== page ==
By Cassandra Mascarenhas
Economic Summit kicks off with wakeup call for Sri Lanka
The Ceylon Chamber of Commerce-organised Sri Lanka Economic Summit kicked off yesterday, with an emphatic message to both the Government and the private sector that challenges are mounting and success as a nation will depend on a strong collective effort to be competitive.
Delivering a keynote address peppered with bold remarks, World Bank South Asia Chief Economist Dr. Kalpana Kochhar said global risks and vulnerabilities were high, largely due to inconsistent economic policies and lack of political will in advanced countries. This scenario has created a bumpy road ahead for developing countries including Sri Lanka.
Noting that in recent years Sri Lanka has done relatively well compared to other developing nations with the peace dividend being beneficial, Kochhar however cautioned that a continuation of recent trends cannot be taken for granted.
Drawing parallels between Thailand and Sri Lanka in 1980s, she said that product space of the two countries looked similar then, but three decades after Thailand has surged ahead whereas Sri Lanka’s positioning remains almost the same.
Setbacks for Sri Lanka highlighted by Kochhar included high exposure to Europe, lagging behind in higher education, stagnant FDIs despite a proliferation of incentives and low female labour force participation, amongst others.
“The global economy is in a new phase of vulnerability and though Sri Lanka has experienced strong growth in recent years, the country remains vulnerable,” she opined.
“For Sri Lanka to meet the 8% growth target of the ‘Mahinda Chinthana,’ it will have to meet the increasing challenges of a competitive global market place,” Kochhar added.
According to her, Sri Lanka’s best near-term defence is a strong offence by implementing policies to boost investor sentiment, regain competitiveness, attract FDI, diversify exports and build a strong foundation for sustainable growth.
Guest speaker author, columnist and management consultant Gurcharan Das, giving his perspective, said: “Sri Lanka needs to be able to move rapidly. The second thing you need is the rule of law and the third thing is accountability – three requirements of a successful nation. The rules of business and economics are universal – there is no such thing as a Sri Lankan way of doing business.”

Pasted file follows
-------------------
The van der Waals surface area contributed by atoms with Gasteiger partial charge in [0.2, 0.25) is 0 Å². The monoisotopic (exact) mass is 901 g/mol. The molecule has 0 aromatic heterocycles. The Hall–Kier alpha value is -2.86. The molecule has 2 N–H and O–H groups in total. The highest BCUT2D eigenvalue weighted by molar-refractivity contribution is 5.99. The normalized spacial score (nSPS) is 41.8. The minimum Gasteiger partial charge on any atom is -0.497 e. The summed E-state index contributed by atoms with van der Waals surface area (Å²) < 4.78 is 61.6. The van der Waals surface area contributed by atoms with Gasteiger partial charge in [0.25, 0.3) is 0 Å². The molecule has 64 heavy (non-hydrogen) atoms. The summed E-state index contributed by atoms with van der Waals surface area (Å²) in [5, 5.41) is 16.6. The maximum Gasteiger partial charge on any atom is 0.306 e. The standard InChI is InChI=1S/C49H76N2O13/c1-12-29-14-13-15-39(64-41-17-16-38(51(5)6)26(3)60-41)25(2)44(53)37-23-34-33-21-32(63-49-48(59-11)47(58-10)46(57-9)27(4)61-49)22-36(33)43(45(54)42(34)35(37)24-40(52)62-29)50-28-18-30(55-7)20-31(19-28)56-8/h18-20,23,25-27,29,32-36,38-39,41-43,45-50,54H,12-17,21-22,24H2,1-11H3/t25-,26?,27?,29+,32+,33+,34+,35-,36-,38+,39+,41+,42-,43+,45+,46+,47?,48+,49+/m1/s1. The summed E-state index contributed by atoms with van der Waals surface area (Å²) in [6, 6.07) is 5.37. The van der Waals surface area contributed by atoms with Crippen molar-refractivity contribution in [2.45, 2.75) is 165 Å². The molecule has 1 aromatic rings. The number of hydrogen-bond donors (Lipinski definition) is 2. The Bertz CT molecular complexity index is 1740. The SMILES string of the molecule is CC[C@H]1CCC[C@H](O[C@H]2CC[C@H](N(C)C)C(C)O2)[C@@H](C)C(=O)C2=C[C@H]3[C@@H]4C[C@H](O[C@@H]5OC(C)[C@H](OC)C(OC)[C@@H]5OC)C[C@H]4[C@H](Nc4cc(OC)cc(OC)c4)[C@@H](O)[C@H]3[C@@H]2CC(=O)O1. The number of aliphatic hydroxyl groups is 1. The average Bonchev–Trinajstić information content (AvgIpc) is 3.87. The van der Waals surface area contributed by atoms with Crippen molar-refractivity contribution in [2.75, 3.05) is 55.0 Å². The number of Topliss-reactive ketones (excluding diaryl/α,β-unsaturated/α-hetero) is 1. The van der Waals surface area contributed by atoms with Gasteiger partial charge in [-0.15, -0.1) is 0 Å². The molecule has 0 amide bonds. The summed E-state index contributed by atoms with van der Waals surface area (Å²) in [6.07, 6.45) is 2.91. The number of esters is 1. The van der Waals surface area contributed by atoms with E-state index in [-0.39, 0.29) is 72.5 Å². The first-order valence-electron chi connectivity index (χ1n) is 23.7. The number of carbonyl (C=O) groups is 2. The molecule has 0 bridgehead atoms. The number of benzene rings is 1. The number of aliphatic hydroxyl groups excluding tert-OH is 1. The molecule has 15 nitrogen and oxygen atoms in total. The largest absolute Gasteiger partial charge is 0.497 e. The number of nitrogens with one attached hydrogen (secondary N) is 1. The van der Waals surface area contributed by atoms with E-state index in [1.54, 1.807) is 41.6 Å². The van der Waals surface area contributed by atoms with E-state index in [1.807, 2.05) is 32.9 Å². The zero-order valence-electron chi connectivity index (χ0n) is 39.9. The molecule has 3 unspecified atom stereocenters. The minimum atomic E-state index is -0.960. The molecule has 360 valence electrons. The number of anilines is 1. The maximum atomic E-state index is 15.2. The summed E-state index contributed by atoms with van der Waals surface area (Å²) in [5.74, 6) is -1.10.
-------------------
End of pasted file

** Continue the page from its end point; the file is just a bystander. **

He added that the reason we are stuck right now is because we have not reformed and corruption occurs when you don’t carry out reforms. The lesson here is to get governance right, after which the private sector in Sri Lanka will just take off.
Ceylon Chamber Chairman Susantha Ratnayake too echoed similar sentiments. “It is not going to be easy, as seen from the recent setbacks, as we adapt to a normal environment. New thinking and a new mindset are needed as we cannot keep blaming everything on the conflict anymore. The bold decisions taken to arrest the trend needs to be applauded.
However, we need to maintain the momentum, especially in the context of a volatile global environment,” said the Chairman of the chamber, inaugurating the Sri Lanka Economic Summit, which over the next two days will deal with a host of issues under the theme ‘Positioning Sri Lanka in the Global Economy’.
Chief Guest Senior Minister Dr. Sarath Amunugama in his address said: “Up to now the amount of FDI to this country and the involvement of the private sector have been far lower than what it should have been and we should optimise this.”
He also added that the Government would give the dedicated, capable and entrepreneurial business class in Sri Lanka a lot of opportunities COURTESY:FINANCIAL TIMES